Biotech crops are the fastest adopted crop technology in recent times. In 2012, a record 17.3 million farmers grew biotech crops.

FACT #1: 2012 was the 17th year of successful commercialization of biotech crops.

Biotech crops were first commercialized in 1996. Hectarage of biotech crops increased every single year between 1996 to 2012 with 12 years of double digit growth rates, reflecting the confidence and trust of millions of risk-averse farmers around the world, in both developing and industrial countries.

FACT #2: Biotech crop hectares increased by an unprecedented 100–fold from 1.7 million hectares in 1996, to over 170 million hectares in 2012.

This makes biotech crops the fastest adopted crop technology in recent times – the reason – they deliver benefits. In 2012, hectarage of biotech crops grew at an annual growth rate of 6%, up 10.3 million from 160 million hectares in 2011. Millions of farmers in ~30 countries worldwide, have made more than 100 million independent decisions to plant an accumulated hectarage of ~1.5 billion hectares, equivalent to 50% more than the total land mass of the US or China; this reflects the fact that biotech crops deliver sustainable and substantial, socioeconomic and environmental benefits.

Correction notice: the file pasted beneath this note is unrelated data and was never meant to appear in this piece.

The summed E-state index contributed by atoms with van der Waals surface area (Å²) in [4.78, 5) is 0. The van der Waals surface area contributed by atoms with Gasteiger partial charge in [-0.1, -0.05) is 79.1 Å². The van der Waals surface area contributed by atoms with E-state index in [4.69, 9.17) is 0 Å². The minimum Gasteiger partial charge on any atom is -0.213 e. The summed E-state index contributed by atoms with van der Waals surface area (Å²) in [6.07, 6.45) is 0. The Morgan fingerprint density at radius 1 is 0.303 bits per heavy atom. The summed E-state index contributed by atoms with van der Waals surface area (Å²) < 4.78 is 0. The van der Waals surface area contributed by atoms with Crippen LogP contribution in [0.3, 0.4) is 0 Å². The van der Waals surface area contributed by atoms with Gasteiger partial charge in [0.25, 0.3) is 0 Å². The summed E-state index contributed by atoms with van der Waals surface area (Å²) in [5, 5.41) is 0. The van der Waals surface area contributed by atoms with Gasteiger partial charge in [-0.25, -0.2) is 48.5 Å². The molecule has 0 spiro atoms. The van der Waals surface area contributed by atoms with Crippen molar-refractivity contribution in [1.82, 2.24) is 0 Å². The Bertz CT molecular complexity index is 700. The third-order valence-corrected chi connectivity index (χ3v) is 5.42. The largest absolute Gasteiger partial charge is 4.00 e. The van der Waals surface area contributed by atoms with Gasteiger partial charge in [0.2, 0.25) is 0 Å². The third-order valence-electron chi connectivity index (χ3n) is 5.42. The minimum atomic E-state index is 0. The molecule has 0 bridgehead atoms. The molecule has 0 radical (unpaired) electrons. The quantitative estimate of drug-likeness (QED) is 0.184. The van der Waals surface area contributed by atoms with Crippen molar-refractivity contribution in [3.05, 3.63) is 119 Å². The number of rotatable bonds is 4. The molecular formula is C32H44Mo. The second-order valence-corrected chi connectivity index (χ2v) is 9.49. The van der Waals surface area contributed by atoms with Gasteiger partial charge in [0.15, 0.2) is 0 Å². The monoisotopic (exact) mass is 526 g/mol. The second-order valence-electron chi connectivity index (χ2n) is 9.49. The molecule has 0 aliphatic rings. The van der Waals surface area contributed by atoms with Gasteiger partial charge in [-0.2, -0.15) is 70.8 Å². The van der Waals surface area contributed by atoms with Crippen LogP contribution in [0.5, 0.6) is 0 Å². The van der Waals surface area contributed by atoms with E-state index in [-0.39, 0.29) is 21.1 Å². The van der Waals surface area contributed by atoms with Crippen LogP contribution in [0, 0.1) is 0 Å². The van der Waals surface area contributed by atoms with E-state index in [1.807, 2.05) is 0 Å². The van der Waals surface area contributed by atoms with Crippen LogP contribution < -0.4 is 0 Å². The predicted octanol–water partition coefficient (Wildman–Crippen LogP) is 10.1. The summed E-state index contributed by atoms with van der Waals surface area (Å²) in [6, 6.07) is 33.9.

FACT #3:  For the first time in 2012, developing countries planted more hectares than industrial countries.

Notably, developing countries grew more, 52%, of global biotech crops in 2012 than industrial countries at 48%. In 2012, growth rate for biotech crops was at least three times as fast, and five times as large in developing countries, at 11% or 8.7 million hectares, versus 3% or 1.6 million hectares in industrial countries.

 

Want access to the very latest in agriculture news each day? Sign up for the Western Farm Press Daily e-mail newsletter.

 

FACT #4: Number of countries growing biotech crops.

Of the 28 countries which planted biotech crops in 2012, 20 were developing and 8 were industrial countries; two new countries, Sudan (Bt cotton) and Cuba (Bt maize) planted biotech crops for the first time in 2012. Germany and Sweden could not plant the biotech potato "Amflora" because it ceased to be marketed. Stacked traits are an important feature – 13 countries planted biotech crops with two or more traits in 2012, and notably, 10 of the 13 were developing countries – 43.7 million hectares, or more than a quarter, of the 170 million hectares were stacked in 2012.

FACT #5: Number of farmers growing biotech crops.

In 2012, a record 17.3 million farmers, up 0.6 million from 2011, grew biotech crops – remarkably over 90%, or over 15 million, were small resource-poor farmers in developing countries. Farmers are the masters of risk-aversion and in 2012, a record 7.2 million small farmers in China and another 7.2 million in India, elected to plant almost 15 million hectares of Bt cotton, because of the significant benefits it offers. In 2012 over one-third of a million small farmers in the Philippines benefited from
biotech maize.